For students at Idaho's Timberline High School, a wolf pack roaming nearby in Boise National Forest offered the opportunity to study the animals, and so they've tracked the group since 2003. This spring, though, a shocking find was made: eight pups in the pack were killed by none other than the Wildlife Services branch of the US Department of Agriculture, which defended its move by explaining the wolves were killing livestock. Now, conservation groups in the state are joining in the outcry, blasting the Biden administration for the "inhumane" killings, per the Idaho Statesman.
In early August, representatives from various organizations, including the Center for Biological Diversity and the Western Watersheds Project, penned a letter to USDA Secretary Tom Vilsack noting how "dismayed" they were at the pups' killing on public lands, and slamming legislation signed in May by Idaho Gov. Brad Little that gave private contractors the go-ahead to kill up to 90% of the state's wolf population, which hovers at around 1,500, per the Washington Post. "There is nothing biologically sound or socially acceptable about killing wolf pups on federal lands," the letter noted. "Wolf pups pose no threat to domestic livestock—in Idaho, or anywhere in the Western United States."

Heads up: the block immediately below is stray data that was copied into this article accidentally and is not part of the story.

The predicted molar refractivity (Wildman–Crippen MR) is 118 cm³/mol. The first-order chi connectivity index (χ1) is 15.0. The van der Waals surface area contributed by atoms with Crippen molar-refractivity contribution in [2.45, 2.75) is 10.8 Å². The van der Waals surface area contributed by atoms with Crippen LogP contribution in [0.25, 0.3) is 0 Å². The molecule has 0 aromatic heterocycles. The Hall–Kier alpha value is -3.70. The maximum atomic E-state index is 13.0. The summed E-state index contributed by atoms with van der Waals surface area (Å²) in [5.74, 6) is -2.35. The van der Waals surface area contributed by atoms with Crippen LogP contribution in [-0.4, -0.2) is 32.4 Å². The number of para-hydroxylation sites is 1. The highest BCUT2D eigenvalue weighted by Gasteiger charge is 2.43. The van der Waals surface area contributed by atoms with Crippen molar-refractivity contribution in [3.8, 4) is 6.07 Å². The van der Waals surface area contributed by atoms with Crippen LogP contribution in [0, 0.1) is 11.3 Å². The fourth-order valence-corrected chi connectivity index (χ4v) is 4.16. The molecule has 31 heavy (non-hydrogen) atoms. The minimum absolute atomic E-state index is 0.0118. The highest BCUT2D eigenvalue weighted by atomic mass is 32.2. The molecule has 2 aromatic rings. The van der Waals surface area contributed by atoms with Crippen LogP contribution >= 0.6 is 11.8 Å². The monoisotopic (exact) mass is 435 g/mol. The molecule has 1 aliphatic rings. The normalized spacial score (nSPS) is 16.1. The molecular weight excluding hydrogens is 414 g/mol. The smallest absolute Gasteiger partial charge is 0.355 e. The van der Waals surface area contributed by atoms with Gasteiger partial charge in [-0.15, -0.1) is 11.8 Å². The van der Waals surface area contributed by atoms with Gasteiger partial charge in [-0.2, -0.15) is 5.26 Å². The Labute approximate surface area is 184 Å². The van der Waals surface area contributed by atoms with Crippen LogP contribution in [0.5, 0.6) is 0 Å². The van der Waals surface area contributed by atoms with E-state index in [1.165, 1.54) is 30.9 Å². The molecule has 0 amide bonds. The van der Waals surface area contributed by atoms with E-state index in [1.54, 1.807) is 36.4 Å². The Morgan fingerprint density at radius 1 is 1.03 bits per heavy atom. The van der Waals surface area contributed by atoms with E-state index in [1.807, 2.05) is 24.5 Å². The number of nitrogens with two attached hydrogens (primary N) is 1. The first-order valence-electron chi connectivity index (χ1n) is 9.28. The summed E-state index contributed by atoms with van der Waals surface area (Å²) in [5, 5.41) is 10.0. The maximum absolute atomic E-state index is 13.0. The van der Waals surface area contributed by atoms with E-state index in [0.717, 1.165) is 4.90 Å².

On Oct. 1, Jenny Lester Moffitt, the USDA's under secretary for marketing and regulatory programs, responded in her own letter, conceding that the department had taken out eight wolf pups in Boise and Idaho counties only after "nonlethal methods proved ineffective." She added that while the Wildlife Service's biologists "work diligently to find practical, humane, effective, and environmentally safe solutions to wildlife problems or conflicts ... in some situations—such as that in Idaho—it is necessary to use lethal control methods." She noted wolves are only removed "to protect livestock, other agricultural resources, natural resources, human health and safety, or property."
For members of the Boise community, the culling of the pups proved more personal. Timberline student and environmental advocate Michel Liao tells the Post the killings were "shocking," while Dick Jordan, who used to teach science at the school, calls them "inhumane"and "unethical," per the Statesman. Meanwhile, Suzanne Asha Stone of the International Wildlife Coexistence Network says other methods could've been used to keep the wolves under control, including using safety lighting and guard dogs to keep livestock safe. "It was incomprehensible that these pups had to die," she says. (Read more wolves stories.)